Strategies To Keep Your Seedlings Alive

Farm and gardening expert, Sheia Kalima Kironn shares her tips to ensure successful transplanting of your seedlings

Sheia Kalima Kironn

Dearest Farm-ily,

There has been an upsurge in interest in home-gardening since the arrival of COVID 19. And many people who have never grown a vegetable garden, are trying it out for the first time 🙂 I am loving this direction!

   So, I am wanting to offer you all some tips to ensure successful transplanting of your seedlings, and strategies that we can use to increase the probability of a successful harvest.

1. Prepare your garden beds, by removing weeds, adding compost, and organic fertiliser.

2. Seedlings are generally ready for transplant after the first 2 true leaves appear on the plant – after the cotyledon leaves – or at approx 4-6 weeks of life, depending on the season and the crop you are planting.

3. Always plant your seedlings in the evening, after the heat of the day has passed at the correct spacing. If planted too closely there will be stunted growth…too far apart and you have wasted space in your bed. For plant spacing, please see here.

4. Water your seedlings at least twice per day, everyday, for the first couple of weeks to ensure that the seedlings will take, and form root structures in their new home. After that ,water as required. Most vegetables require 1-2 inches of rain, or watering per week on average. However, in warm conditions, this will increase.

5. Using shade cloth – or other protective screens to grow your seedlings in – will give you the most success, as they will also protect against pest damage, and provide some climate moderation, whilst the plants are young and vulnerable. I have seen some great home solutions created by a number of companies.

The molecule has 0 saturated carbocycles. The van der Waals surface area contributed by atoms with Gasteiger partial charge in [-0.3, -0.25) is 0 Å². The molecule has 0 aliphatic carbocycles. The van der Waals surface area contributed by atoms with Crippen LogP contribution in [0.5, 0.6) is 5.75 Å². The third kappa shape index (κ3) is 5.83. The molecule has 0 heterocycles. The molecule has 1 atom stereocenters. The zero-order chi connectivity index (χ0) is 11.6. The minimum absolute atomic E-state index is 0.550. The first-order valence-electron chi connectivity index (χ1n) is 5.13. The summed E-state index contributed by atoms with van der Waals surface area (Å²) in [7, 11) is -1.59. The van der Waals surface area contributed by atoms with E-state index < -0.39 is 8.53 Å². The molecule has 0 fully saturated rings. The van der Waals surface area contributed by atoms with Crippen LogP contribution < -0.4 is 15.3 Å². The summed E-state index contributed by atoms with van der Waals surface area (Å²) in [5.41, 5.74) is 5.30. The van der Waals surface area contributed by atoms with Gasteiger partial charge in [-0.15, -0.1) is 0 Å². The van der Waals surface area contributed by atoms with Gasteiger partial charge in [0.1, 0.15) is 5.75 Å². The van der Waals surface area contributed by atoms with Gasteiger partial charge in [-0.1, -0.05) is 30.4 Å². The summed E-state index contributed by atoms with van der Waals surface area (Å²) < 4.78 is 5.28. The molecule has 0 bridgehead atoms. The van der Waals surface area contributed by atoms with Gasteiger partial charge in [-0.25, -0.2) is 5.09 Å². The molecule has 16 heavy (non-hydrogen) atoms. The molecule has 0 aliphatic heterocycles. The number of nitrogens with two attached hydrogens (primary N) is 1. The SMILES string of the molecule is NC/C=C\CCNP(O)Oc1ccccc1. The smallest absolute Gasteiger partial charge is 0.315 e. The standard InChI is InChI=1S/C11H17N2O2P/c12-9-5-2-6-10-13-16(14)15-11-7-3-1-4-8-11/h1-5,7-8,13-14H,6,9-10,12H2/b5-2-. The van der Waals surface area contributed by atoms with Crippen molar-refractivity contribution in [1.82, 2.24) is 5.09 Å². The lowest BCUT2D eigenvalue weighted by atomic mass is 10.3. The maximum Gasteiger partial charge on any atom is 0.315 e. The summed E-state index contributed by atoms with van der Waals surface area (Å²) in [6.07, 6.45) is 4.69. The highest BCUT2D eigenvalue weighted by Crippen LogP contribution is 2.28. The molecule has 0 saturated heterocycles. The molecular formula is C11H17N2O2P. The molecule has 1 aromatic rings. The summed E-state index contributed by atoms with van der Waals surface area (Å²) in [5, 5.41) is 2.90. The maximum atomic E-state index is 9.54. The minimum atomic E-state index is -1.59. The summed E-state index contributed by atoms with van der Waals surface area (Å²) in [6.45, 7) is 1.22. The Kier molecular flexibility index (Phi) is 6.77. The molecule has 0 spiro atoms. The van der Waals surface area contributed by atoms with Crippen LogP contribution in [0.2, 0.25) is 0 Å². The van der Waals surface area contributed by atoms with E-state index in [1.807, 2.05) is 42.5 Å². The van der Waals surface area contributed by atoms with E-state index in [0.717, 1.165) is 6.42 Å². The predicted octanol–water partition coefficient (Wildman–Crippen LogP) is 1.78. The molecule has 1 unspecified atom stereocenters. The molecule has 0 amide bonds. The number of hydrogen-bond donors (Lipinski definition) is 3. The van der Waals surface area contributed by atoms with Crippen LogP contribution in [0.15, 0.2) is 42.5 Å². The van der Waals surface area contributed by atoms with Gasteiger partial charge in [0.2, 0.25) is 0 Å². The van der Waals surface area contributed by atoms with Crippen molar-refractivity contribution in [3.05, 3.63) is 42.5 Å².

It is very easy to create a covered garden bed…I use this technique a lot as a commercial grower, especially with brassicas. I use hoops created out of rural polypipe, and I simply put in rods on either side of the bed I wish to cover and put the hoop over the top. Then you can simply cover with shade cloth, or finer aphid screen to cover your vegetables.

Alternatively, you could spray your plants with a natural organic deterrent to help them: neem oil, chilli, garlic, dipel etc. I’m not so much of a fan of spraying, as it needs to happen regularly to be effective, and after every rainfall. As I am a busy mumma, I don’t want to add any more chores to my week 🙂

I hope that these strategies for planting your seedlings will bring you much success, and abundant harvests!

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